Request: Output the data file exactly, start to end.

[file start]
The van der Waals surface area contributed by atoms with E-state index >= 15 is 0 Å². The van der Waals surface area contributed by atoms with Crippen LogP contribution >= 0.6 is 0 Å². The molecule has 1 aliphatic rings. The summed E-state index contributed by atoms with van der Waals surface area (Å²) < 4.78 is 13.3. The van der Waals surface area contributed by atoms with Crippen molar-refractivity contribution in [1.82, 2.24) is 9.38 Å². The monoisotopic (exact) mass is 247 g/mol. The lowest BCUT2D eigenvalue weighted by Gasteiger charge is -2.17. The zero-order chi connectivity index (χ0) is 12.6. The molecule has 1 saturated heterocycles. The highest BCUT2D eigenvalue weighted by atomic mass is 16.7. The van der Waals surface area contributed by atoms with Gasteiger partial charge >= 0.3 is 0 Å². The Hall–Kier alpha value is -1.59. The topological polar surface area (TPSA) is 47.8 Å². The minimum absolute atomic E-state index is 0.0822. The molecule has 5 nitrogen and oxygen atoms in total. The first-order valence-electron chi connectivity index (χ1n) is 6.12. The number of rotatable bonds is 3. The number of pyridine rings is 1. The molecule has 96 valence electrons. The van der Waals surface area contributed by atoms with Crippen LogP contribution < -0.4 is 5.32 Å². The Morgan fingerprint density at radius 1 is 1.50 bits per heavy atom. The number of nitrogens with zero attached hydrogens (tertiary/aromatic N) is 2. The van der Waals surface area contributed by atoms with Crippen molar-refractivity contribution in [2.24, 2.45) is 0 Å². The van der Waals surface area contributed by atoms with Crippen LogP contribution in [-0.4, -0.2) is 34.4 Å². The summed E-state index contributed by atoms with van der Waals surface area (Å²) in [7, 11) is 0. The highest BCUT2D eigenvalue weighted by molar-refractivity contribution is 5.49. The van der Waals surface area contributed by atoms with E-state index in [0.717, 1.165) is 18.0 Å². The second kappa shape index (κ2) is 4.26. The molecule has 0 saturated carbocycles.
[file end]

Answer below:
The van der Waals surface area contributed by atoms with E-state index >= 15 is 0 Å². The van der Waals surface area contributed by atoms with Crippen LogP contribution >= 0.6 is 0 Å². The molecule has 1 aliphatic rings. The summed E-state index contributed by atoms with van der Waals surface area (Å²) < 4.78 is 13.3. The van der Waals surface area contributed by atoms with Crippen molar-refractivity contribution in [1.82, 2.24) is 9.38 Å². The monoisotopic (exact) mass is 247 g/mol. The lowest BCUT2D eigenvalue weighted by Gasteiger charge is -2.17. The zero-order chi connectivity index (χ0) is 12.6. The molecule has 1 saturated heterocycles. The highest BCUT2D eigenvalue weighted by atomic mass is 16.7. The van der Waals surface area contributed by atoms with Gasteiger partial charge >= 0.3 is 0 Å². The Hall–Kier alpha value is -1.59. The topological polar surface area (TPSA) is 47.8 Å². The minimum absolute atomic E-state index is 0.0822. The molecule has 5 nitrogen and oxygen atoms in total. The first-order valence-electron chi connectivity index (χ1n) is 6.12. The number of rotatable bonds is 3. The number of pyridine rings is 1. The molecule has 96 valence electrons. The van der Waals surface area contributed by atoms with Crippen LogP contribution < -0.4 is 5.32 Å². The Morgan fingerprint density at radius 1 is 1.50 bits per heavy atom. The number of nitrogens with zero attached hydrogens (tertiary/aromatic N) is 2. The van der Waals surface area contributed by atoms with Crippen molar-refractivity contribution in [2.24, 2.45) is 0 Å². The van der Waals surface area contributed by atoms with Crippen LogP contribution in [-0.4, -0.2) is 34.4 Å². The summed E-state index contributed by atoms with van der Waals surface area (Å²) in [7, 11) is 0. The highest BCUT2D eigenvalue weighted by molar-refractivity contribution is 5.49. The van der Waals surface area contributed by atoms with E-state index in [0.717, 1.165) is 18.0 Å². The second kappa shape index (κ2) is 4.26. The molecule has 0 saturated carbocycles.